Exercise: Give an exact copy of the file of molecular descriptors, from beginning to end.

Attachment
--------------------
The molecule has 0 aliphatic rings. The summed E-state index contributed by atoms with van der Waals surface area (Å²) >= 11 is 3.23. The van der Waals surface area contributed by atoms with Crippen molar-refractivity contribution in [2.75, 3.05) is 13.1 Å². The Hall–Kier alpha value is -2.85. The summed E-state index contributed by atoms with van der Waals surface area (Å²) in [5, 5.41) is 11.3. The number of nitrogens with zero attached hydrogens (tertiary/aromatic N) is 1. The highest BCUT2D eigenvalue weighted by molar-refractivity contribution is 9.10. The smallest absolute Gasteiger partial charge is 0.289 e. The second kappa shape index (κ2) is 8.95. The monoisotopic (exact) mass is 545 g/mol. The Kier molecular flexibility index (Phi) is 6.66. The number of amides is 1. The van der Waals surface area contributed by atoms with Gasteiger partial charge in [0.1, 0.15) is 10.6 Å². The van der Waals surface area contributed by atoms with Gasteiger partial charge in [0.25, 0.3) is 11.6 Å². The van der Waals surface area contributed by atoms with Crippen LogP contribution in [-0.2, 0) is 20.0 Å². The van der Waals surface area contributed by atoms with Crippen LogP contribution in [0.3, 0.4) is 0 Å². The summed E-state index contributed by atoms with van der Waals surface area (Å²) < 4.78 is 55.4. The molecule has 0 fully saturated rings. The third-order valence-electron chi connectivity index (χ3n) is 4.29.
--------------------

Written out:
The molecule has 0 aliphatic rings. The summed E-state index contributed by atoms with van der Waals surface area (Å²) >= 11 is 3.23. The van der Waals surface area contributed by atoms with Crippen molar-refractivity contribution in [2.75, 3.05) is 13.1 Å². The Hall–Kier alpha value is -2.85. The summed E-state index contributed by atoms with van der Waals surface area (Å²) in [5, 5.41) is 11.3. The number of nitrogens with zero attached hydrogens (tertiary/aromatic N) is 1. The highest BCUT2D eigenvalue weighted by molar-refractivity contribution is 9.10. The smallest absolute Gasteiger partial charge is 0.289 e. The second kappa shape index (κ2) is 8.95. The monoisotopic (exact) mass is 545 g/mol. The Kier molecular flexibility index (Phi) is 6.66. The number of amides is 1. The van der Waals surface area contributed by atoms with Gasteiger partial charge in [0.1, 0.15) is 10.6 Å². The van der Waals surface area contributed by atoms with Gasteiger partial charge in [0.25, 0.3) is 11.6 Å². The van der Waals surface area contributed by atoms with Crippen LogP contribution in [-0.2, 0) is 20.0 Å². The van der Waals surface area contributed by atoms with Crippen LogP contribution in [0.3, 0.4) is 0 Å². The summed E-state index contributed by atoms with van der Waals surface area (Å²) < 4.78 is 55.4. The molecule has 0 fully saturated rings. The third-order valence-electron chi connectivity index (χ3n) is 4.29.